I read Carol Dweck’s book Mindset: The New Psychology of Success a couple years ago, after hearing it recommended by several other educators. It struck me not just because of the application to working with students, but because of how it related to parenting, to the way I talked with my own children.
The basic idea is that success is not primarily determined by talent or natural intelligence or other pre-determined factors, but instead, the most significant indicator of success is one’s mindset, whether the mindset is fixed – believing that a person’s abilities have a set limit, or whether the mindset is focused on growth – believing that there’s always room to improve.
Instead of telling kids, “You’re smart,” we should say, “You’re working hard on that!” And instead of “Did you win?” we should ask, “Did you try your best?”
By emphasizing their effort, we can help motivate kids to work harder, to be more likely to keep trying.
The idea resonated with me in part because it so closely reflected the ideas we heard from my kids’ Montessori preschool teachers, and also because my own daughter has the tendency to quit trying as soon as she runs into a stumbling block. She loved riding her bike until the one time she fell, now she won’t ride anymore. She loved swimming until the day she stopped about a foot shy of the edge and tried to stand up – in water over her head; now she’s afraid to swim.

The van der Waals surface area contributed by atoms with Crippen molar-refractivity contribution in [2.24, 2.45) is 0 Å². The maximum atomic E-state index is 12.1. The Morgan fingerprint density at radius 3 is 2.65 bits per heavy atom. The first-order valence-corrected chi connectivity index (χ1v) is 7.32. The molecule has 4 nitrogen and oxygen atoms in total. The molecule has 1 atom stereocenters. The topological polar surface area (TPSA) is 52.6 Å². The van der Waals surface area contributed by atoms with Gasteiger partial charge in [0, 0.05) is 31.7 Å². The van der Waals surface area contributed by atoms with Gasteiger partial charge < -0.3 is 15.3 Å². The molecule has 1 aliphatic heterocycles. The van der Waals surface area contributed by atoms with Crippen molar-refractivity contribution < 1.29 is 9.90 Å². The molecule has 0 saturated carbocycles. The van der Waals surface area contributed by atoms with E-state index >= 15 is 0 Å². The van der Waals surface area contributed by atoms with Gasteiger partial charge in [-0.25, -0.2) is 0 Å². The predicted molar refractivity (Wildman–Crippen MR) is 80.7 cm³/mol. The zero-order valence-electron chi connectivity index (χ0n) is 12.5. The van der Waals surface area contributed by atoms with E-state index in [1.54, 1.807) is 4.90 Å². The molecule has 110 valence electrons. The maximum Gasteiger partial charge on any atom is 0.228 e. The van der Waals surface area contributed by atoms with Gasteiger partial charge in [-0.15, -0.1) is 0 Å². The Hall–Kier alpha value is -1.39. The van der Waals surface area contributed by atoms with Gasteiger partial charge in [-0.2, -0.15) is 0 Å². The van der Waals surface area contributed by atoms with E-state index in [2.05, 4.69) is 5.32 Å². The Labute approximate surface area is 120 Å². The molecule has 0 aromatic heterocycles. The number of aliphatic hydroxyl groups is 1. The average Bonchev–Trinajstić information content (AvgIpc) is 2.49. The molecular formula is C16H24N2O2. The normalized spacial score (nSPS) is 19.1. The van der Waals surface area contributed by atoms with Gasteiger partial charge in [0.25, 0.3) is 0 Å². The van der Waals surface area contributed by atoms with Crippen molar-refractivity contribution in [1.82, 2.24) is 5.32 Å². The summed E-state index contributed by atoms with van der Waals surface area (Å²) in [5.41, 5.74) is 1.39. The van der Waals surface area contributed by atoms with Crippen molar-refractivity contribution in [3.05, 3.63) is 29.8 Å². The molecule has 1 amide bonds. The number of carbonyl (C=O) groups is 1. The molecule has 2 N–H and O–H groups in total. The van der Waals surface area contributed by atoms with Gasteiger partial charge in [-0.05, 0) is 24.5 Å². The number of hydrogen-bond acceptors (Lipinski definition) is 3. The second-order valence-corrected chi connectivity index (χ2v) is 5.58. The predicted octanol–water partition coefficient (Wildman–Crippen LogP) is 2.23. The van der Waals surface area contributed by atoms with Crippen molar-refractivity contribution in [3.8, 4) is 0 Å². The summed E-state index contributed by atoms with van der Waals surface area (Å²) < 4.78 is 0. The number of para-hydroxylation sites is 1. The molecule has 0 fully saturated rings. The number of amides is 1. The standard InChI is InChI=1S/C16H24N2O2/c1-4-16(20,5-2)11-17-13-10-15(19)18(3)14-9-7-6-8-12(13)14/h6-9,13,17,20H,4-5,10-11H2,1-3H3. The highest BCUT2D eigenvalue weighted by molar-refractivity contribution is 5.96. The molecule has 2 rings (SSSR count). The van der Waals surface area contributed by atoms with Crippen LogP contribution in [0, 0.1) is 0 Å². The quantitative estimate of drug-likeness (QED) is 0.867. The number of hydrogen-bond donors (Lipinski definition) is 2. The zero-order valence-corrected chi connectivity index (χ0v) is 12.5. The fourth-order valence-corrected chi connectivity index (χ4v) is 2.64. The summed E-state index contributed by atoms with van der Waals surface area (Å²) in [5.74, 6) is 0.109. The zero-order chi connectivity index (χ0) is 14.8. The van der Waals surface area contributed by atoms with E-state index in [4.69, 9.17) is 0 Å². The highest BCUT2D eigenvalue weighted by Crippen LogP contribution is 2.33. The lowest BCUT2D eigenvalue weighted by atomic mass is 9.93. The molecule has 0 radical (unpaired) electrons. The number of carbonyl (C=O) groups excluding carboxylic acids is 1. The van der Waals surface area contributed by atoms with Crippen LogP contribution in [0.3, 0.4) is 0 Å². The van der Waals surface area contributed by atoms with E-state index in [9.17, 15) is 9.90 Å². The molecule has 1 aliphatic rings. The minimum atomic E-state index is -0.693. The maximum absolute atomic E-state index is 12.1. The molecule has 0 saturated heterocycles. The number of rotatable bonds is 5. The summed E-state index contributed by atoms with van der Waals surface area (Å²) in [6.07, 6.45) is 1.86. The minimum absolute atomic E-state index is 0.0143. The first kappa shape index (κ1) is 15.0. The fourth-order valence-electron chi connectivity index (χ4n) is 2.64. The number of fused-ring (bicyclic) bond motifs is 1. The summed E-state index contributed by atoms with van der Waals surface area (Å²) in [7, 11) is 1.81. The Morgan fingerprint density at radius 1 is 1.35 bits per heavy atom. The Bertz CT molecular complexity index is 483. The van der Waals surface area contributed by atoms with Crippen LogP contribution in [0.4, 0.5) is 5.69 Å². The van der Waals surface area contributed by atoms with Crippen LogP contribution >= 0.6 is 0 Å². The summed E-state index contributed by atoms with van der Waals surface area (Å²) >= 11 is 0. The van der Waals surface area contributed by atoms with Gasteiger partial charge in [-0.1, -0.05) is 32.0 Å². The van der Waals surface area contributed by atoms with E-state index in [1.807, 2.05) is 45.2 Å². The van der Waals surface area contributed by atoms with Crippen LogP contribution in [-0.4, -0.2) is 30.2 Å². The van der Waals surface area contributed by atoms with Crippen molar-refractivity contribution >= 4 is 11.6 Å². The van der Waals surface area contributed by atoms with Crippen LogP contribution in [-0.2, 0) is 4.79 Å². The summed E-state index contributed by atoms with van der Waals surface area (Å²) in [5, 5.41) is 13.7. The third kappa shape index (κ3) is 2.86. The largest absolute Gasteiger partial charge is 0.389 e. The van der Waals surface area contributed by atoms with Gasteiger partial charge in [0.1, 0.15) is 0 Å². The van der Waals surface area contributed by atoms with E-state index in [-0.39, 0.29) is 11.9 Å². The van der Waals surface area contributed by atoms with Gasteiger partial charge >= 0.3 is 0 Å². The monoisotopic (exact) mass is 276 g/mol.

In conversations with her, I’ve been trying to focus on those more growth-minded phrases, wanting to encourage her. I want her to think of mistakes and failures as lessons, ways to learn something that will lead to better results the next try.
My kids are in 1st and 2nd grade this year, and writing is something both need to practice, so we’re going to start doing some journaling at home. Journaling is a practice I’d love them to make a habit. It can be a great way to reflect and to clear one’s head at the end of the day.
Today is an inservice day for their teachers, so the kids are out of school. I specifically picked today to start with this journal prompt, “One thing I learned today…” because I want them to see learning as something that isn’t limited to school.
My plan is to give the kids a page at a time to respond to, maybe once a week or so. And then I’ll keep the completed pages and eventually bind them to make a book for each child.